Level of Difficulty 3
The screwball is like the curve ball except the grip is the exact opposite. Holes in for the right handed pitchers. Place the index finger on the seem of the ball. The middle finger is spread two inches from the index finger, like making the peace sign. The thumb is on the seem of the ball and the ring finger and the pinky finger are together and touching the solid part of the ball. This pitch is thrown over hand and on right handed batters it breaks inside from left to right about three feet when thrown properly. A loose grip is recommended and is the most effective. This pitch is very hard to master and have control of. You must practice this pitch quite often. Left handed pitchers grip the ball opposite of the above.
Level of Difficulty 4
The knuckle ball. This pitch is not seen too often because it is very hard to throw accurately. The holes of the ball should be facing home plate and the fingernails of the index finger and middle finger should be dug into the ball on the seem. The thumb should be on the bottom seem of the ball and the ring finger and pinky finger should be together. This pitch is thrown over hand and will move back and forth like a knuckle ball moves in baseball. The grip is held the same way for left handed and right handed pitchers. A very tight grip is recommended to be effective. You have to practice this pitch often, it is very hard to master.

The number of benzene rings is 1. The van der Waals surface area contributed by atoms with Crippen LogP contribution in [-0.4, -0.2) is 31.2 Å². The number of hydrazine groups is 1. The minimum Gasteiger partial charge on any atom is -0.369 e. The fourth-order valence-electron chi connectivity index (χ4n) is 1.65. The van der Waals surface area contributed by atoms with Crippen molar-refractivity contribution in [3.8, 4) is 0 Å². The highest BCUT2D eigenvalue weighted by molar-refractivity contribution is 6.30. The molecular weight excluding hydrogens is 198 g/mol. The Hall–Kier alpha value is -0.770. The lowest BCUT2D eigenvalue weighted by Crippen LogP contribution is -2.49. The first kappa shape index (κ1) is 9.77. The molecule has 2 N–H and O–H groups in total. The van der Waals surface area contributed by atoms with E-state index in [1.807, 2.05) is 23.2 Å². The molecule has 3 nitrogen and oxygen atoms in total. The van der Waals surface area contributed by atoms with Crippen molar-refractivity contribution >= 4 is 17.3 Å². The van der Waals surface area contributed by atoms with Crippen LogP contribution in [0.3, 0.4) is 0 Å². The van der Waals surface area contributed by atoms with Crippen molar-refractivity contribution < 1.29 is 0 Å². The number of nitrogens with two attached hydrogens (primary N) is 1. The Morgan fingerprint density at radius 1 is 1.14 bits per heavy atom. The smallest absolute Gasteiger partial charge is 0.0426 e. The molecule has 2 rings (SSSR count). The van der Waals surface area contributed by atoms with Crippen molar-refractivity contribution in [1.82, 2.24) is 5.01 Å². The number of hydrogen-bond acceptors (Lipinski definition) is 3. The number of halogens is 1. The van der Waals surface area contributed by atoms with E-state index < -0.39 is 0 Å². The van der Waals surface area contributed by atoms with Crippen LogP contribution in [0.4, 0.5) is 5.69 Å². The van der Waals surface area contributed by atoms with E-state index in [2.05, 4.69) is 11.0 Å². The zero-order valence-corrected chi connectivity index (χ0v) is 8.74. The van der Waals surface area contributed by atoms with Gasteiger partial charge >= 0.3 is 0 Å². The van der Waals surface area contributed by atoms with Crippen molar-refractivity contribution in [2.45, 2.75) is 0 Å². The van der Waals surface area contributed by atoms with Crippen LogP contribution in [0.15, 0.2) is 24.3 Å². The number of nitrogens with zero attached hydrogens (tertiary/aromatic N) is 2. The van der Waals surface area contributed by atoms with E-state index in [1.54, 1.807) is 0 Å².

Level of Difficulty 4
The sinker is the most difficult pitch to throw and is feared by every hitter. Holes up with this pitch and place the index finger on the seem of the ball. The middle finger is spread two inches from the index finger, like making the peace sign. The thumb is on the seem of the ball and the ring finger and the pinky finger are together and touching the solid part of the ball. This pitch is thrown SIDE ARM or Three-Quarters. This pitch sinks hard on both right and left handed batters. The grip is the same for right handed and left handed pitchers. This pitch is thrown just like the screwball, but it is thrown side arm to three-quarters. This makes the sinker almost impossible to master, few Pro pitchers have this pitch in their arsenal. This pitch is very hard on a pitcher’s arm and is NOT recommended for younger pitchers to throw. A loose grip is recommended and is the most effective.
Level of Difficulty 5